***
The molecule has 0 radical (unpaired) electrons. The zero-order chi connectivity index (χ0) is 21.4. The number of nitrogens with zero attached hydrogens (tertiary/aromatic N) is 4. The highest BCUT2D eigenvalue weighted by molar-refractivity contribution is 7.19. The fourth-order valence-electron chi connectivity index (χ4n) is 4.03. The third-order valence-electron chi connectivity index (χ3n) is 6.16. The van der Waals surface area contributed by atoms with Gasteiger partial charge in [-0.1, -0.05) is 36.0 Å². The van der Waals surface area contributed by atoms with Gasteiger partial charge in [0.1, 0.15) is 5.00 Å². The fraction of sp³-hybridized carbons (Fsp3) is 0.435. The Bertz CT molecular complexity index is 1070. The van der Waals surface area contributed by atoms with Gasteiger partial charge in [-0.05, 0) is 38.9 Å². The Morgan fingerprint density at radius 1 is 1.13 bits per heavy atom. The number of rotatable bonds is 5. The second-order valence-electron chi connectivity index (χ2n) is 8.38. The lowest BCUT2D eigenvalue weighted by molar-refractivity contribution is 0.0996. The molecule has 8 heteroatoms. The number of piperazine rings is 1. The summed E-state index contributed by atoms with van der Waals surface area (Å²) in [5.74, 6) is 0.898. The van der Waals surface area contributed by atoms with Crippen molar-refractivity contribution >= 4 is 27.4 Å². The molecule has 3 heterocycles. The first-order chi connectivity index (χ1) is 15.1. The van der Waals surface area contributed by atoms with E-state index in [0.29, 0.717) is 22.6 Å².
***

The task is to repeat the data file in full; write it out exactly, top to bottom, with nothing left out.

The molecule has 0 radical (unpaired) electrons. The zero-order chi connectivity index (χ0) is 21.4. The number of nitrogens with zero attached hydrogens (tertiary/aromatic N) is 4. The highest BCUT2D eigenvalue weighted by molar-refractivity contribution is 7.19. The fourth-order valence-electron chi connectivity index (χ4n) is 4.03. The third-order valence-electron chi connectivity index (χ3n) is 6.16. The van der Waals surface area contributed by atoms with Gasteiger partial charge in [-0.1, -0.05) is 36.0 Å². The van der Waals surface area contributed by atoms with Gasteiger partial charge in [0.1, 0.15) is 5.00 Å². The fraction of sp³-hybridized carbons (Fsp3) is 0.435. The Bertz CT molecular complexity index is 1070. The van der Waals surface area contributed by atoms with Gasteiger partial charge in [-0.05, 0) is 38.9 Å². The Morgan fingerprint density at radius 1 is 1.13 bits per heavy atom. The number of rotatable bonds is 5. The second-order valence-electron chi connectivity index (χ2n) is 8.38. The lowest BCUT2D eigenvalue weighted by molar-refractivity contribution is 0.0996. The molecule has 8 heteroatoms. The number of piperazine rings is 1. The summed E-state index contributed by atoms with van der Waals surface area (Å²) in [5.74, 6) is 0.898. The van der Waals surface area contributed by atoms with Crippen molar-refractivity contribution >= 4 is 27.4 Å². The molecule has 3 heterocycles. The first-order chi connectivity index (χ1) is 15.1. The van der Waals surface area contributed by atoms with E-state index in [0.29, 0.717) is 22.6 Å².